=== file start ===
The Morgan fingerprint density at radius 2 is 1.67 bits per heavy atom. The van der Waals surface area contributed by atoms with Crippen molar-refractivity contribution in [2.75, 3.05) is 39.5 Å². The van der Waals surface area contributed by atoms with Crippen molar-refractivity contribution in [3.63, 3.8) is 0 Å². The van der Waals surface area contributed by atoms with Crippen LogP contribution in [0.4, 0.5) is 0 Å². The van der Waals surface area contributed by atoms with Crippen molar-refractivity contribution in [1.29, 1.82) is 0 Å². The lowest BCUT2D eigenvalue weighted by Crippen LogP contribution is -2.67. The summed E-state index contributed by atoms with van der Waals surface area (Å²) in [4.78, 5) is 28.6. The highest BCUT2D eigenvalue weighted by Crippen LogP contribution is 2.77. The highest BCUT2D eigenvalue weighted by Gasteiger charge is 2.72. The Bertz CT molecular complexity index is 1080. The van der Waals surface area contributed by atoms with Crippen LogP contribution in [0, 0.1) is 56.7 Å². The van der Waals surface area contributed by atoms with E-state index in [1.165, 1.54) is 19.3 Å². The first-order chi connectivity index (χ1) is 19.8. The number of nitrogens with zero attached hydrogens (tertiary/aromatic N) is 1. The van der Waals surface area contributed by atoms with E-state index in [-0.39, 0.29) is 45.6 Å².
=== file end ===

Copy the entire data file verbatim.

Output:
The Morgan fingerprint density at radius 2 is 1.67 bits per heavy atom. The van der Waals surface area contributed by atoms with Crippen molar-refractivity contribution in [2.75, 3.05) is 39.5 Å². The van der Waals surface area contributed by atoms with Crippen molar-refractivity contribution in [3.63, 3.8) is 0 Å². The van der Waals surface area contributed by atoms with Crippen LogP contribution in [0.4, 0.5) is 0 Å². The van der Waals surface area contributed by atoms with Crippen molar-refractivity contribution in [1.29, 1.82) is 0 Å². The lowest BCUT2D eigenvalue weighted by Crippen LogP contribution is -2.67. The summed E-state index contributed by atoms with van der Waals surface area (Å²) in [4.78, 5) is 28.6. The highest BCUT2D eigenvalue weighted by Crippen LogP contribution is 2.77. The highest BCUT2D eigenvalue weighted by Gasteiger charge is 2.72. The Bertz CT molecular complexity index is 1080. The van der Waals surface area contributed by atoms with Crippen LogP contribution in [0, 0.1) is 56.7 Å². The van der Waals surface area contributed by atoms with E-state index in [1.165, 1.54) is 19.3 Å². The first-order chi connectivity index (χ1) is 19.8. The number of nitrogens with zero attached hydrogens (tertiary/aromatic N) is 1. The van der Waals surface area contributed by atoms with E-state index in [-0.39, 0.29) is 45.6 Å².